Understanding Agile Performance Management

Traditional performance management approaches are generally designed within an MBO (Managing by Objectives) framework, where a strategic approach is used to enhance the performance of an organisation. Individual parameters like goal setting, defining key result areas (KRA), setting up performance standards etc. are usually aligned with the organisational objectives. However, the focused approach on the expected goals/targets may not factor in organisational issues or market conditions which usually are dynamic and at times even unpredictable in nature. Hence, it has become inevitable to design processes that focus on metrics that drive business impact.

Agile performance management takes cognizance of the internal and external changes that happen and the impact they have on individual and team performance. This helps the HR team to track capabilities at the individual, team, and organisational level which in turn helps them in developing/modifying talent strategies based on evolving business priorities. A quarterly objectives and key results (OKR) framework can support agile performance management by aligning performance with business priorities.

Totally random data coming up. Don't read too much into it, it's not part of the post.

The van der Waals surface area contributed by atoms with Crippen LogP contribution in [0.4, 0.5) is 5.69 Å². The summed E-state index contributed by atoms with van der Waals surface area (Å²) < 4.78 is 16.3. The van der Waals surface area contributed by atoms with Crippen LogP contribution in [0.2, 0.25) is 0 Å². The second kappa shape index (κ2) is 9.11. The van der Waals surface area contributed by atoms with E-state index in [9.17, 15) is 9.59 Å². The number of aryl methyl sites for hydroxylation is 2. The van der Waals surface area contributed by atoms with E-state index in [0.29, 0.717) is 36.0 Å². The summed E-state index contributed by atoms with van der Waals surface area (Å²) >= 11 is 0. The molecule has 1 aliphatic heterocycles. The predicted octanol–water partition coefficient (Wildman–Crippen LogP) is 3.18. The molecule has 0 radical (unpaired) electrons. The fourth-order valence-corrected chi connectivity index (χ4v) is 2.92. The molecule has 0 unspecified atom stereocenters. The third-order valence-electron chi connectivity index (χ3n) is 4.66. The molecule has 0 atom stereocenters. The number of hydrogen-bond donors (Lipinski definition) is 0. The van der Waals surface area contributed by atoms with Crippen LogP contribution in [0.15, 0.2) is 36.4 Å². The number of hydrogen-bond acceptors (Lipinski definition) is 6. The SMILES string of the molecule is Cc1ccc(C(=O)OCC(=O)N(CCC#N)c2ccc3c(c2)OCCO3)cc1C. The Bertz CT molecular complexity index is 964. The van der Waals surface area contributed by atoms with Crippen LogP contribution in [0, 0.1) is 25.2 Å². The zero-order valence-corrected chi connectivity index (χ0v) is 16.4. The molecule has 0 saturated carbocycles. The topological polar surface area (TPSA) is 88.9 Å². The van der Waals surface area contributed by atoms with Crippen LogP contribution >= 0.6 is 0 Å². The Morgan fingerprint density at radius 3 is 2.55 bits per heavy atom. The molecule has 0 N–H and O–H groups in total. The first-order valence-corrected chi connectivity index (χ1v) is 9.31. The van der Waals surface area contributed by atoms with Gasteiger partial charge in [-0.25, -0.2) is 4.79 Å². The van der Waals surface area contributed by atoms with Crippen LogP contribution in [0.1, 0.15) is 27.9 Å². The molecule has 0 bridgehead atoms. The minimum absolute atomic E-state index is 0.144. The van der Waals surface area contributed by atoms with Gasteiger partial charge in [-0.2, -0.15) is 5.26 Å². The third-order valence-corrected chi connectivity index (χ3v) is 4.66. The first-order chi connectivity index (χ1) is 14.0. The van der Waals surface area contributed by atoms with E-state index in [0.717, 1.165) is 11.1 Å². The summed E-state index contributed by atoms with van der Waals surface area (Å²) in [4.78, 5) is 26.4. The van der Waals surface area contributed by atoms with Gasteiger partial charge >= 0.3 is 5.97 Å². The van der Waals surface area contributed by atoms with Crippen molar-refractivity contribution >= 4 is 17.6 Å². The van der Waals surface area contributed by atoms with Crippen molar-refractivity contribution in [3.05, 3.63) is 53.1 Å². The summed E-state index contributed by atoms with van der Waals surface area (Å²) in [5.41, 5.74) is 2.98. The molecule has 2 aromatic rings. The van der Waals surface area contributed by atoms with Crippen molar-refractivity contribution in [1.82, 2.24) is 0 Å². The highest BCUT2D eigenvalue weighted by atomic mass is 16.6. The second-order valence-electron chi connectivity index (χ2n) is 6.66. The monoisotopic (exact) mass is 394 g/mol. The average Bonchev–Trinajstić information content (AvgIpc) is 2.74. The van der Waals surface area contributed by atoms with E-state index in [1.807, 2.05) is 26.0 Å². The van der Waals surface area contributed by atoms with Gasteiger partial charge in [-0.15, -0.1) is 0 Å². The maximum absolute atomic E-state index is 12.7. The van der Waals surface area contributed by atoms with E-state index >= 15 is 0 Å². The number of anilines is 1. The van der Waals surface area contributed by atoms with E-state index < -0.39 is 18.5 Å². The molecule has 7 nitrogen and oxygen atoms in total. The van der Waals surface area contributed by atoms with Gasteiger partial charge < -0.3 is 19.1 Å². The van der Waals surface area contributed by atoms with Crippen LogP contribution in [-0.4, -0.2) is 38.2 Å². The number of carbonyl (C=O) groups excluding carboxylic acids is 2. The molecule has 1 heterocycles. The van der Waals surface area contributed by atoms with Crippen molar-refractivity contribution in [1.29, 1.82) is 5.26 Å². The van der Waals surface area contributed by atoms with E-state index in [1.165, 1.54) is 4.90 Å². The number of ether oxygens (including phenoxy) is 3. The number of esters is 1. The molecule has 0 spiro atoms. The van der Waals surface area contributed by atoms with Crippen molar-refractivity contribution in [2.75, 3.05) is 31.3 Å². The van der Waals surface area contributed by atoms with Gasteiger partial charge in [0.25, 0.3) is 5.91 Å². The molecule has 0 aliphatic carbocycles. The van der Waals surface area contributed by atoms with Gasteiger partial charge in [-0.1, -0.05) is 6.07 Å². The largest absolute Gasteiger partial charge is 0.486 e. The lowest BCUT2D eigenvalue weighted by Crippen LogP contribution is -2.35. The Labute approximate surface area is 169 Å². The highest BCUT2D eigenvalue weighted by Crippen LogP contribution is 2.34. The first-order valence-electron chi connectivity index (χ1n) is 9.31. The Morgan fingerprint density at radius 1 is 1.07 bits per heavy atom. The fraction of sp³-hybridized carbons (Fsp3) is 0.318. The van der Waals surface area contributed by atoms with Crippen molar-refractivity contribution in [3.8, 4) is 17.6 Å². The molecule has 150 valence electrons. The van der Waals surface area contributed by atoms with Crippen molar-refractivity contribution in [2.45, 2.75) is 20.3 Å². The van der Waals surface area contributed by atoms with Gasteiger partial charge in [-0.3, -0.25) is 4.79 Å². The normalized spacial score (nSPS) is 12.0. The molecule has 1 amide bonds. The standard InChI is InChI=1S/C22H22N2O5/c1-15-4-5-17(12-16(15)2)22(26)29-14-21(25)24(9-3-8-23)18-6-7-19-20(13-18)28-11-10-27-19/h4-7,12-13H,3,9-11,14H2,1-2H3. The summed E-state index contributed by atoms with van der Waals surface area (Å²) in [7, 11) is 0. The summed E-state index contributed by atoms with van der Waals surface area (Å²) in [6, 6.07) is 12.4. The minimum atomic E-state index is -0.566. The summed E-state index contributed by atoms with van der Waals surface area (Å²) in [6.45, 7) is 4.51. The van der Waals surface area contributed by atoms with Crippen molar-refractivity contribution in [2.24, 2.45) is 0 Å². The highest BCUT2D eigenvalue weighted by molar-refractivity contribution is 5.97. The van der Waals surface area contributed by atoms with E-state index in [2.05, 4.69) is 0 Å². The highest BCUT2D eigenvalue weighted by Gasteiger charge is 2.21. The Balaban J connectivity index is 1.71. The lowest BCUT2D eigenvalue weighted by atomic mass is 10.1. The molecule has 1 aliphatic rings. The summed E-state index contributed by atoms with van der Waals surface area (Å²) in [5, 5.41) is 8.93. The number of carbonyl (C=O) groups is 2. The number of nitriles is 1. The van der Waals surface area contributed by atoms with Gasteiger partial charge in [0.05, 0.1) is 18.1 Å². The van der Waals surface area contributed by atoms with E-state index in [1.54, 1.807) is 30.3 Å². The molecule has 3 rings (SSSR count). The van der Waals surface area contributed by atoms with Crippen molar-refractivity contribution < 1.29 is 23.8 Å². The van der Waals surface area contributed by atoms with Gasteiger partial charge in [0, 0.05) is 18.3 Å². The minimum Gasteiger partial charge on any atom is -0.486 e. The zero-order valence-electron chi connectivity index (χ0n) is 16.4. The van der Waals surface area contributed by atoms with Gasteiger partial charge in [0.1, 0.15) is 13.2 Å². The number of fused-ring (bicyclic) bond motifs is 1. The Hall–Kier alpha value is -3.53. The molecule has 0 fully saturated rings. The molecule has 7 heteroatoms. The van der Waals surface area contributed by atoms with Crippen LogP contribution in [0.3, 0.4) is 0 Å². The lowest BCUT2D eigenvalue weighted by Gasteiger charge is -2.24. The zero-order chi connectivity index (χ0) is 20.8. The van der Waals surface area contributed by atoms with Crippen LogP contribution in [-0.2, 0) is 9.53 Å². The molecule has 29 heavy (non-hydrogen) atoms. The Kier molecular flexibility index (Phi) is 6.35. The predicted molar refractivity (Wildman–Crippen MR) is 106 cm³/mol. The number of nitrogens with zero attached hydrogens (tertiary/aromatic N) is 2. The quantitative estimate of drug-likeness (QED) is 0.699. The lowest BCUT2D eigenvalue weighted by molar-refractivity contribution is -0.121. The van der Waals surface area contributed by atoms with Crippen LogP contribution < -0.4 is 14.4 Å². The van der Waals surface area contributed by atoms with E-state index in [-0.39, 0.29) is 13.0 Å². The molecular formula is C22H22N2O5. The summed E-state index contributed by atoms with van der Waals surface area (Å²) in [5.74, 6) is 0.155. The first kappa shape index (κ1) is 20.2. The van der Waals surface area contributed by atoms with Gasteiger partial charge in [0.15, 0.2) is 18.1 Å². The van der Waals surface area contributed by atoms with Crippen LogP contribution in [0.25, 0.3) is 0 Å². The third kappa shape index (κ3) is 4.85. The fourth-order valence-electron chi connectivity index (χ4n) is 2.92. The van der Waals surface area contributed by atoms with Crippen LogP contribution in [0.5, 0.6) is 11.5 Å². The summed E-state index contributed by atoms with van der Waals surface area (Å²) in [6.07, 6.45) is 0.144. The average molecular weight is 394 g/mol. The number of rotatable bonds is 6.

The agile performance management model allows employees to create/take accountability for their own goals, facilitate acquisition of certain competencies, alignment of their values both at an individual and a team level to facilitate collaboration and enhance performance. In short it would be a complete shift from a performance management to a potential management, where the entire focus would be on building and managing employee potential, wherein performance would be a natural output.

The Evolving Role of a Manager in Agile Performance Management